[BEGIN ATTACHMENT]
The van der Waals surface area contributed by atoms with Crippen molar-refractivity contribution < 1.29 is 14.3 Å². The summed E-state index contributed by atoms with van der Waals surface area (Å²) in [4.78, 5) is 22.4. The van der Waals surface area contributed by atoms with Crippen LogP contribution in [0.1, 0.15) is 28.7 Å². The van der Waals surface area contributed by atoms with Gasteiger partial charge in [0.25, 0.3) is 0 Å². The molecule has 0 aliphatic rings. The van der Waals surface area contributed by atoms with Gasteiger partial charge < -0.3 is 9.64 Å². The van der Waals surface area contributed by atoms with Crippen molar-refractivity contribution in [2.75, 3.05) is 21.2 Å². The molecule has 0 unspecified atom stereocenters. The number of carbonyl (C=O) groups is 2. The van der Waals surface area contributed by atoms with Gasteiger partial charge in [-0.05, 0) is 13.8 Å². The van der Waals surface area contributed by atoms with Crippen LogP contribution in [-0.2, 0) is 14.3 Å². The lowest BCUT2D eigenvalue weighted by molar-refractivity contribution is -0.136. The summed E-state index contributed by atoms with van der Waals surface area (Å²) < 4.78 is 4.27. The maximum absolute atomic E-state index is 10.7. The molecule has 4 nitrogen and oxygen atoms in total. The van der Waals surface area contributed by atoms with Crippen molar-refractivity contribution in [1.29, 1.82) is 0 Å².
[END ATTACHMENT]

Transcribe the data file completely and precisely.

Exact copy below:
The van der Waals surface area contributed by atoms with Crippen molar-refractivity contribution < 1.29 is 14.3 Å². The summed E-state index contributed by atoms with van der Waals surface area (Å²) in [4.78, 5) is 22.4. The van der Waals surface area contributed by atoms with Crippen LogP contribution in [0.1, 0.15) is 28.7 Å². The van der Waals surface area contributed by atoms with Gasteiger partial charge in [0.25, 0.3) is 0 Å². The molecule has 0 aliphatic rings. The van der Waals surface area contributed by atoms with Gasteiger partial charge < -0.3 is 9.64 Å². The van der Waals surface area contributed by atoms with Crippen molar-refractivity contribution in [2.75, 3.05) is 21.2 Å². The molecule has 0 unspecified atom stereocenters. The number of carbonyl (C=O) groups is 2. The van der Waals surface area contributed by atoms with Gasteiger partial charge in [-0.05, 0) is 13.8 Å². The van der Waals surface area contributed by atoms with Crippen LogP contribution in [-0.2, 0) is 14.3 Å². The lowest BCUT2D eigenvalue weighted by molar-refractivity contribution is -0.136. The summed E-state index contributed by atoms with van der Waals surface area (Å²) < 4.78 is 4.27. The maximum absolute atomic E-state index is 10.7. The molecule has 4 nitrogen and oxygen atoms in total. The van der Waals surface area contributed by atoms with Crippen molar-refractivity contribution in [1.29, 1.82) is 0 Å².